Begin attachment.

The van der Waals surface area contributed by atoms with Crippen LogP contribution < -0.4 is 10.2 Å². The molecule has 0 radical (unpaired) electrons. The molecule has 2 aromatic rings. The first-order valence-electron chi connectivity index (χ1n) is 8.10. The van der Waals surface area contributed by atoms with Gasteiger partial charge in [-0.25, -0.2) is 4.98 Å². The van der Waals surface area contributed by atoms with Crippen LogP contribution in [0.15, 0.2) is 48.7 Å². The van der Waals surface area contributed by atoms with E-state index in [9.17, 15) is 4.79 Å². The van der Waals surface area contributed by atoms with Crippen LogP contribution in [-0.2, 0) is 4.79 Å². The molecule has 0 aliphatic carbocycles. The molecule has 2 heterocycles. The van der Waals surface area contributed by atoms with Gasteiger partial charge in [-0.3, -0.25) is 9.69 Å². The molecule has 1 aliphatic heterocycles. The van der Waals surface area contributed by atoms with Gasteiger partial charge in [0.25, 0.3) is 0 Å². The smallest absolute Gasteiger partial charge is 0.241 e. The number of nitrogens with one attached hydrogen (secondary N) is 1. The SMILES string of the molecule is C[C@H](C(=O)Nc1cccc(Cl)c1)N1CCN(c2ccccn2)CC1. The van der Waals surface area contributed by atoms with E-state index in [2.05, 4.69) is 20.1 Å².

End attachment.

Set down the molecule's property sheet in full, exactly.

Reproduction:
The van der Waals surface area contributed by atoms with Crippen LogP contribution < -0.4 is 10.2 Å². The molecule has 0 radical (unpaired) electrons. The molecule has 2 aromatic rings. The first-order valence-electron chi connectivity index (χ1n) is 8.10. The van der Waals surface area contributed by atoms with Gasteiger partial charge in [-0.25, -0.2) is 4.98 Å². The van der Waals surface area contributed by atoms with Crippen LogP contribution in [0.15, 0.2) is 48.7 Å². The van der Waals surface area contributed by atoms with E-state index in [9.17, 15) is 4.79 Å². The van der Waals surface area contributed by atoms with Crippen LogP contribution in [-0.2, 0) is 4.79 Å². The molecule has 0 aliphatic carbocycles. The molecule has 2 heterocycles. The van der Waals surface area contributed by atoms with Gasteiger partial charge in [-0.3, -0.25) is 9.69 Å². The molecule has 1 aliphatic heterocycles. The van der Waals surface area contributed by atoms with Gasteiger partial charge in [0.25, 0.3) is 0 Å². The smallest absolute Gasteiger partial charge is 0.241 e. The number of nitrogens with one attached hydrogen (secondary N) is 1. The SMILES string of the molecule is C[C@H](C(=O)Nc1cccc(Cl)c1)N1CCN(c2ccccn2)CC1. The van der Waals surface area contributed by atoms with E-state index in [2.05, 4.69) is 20.1 Å².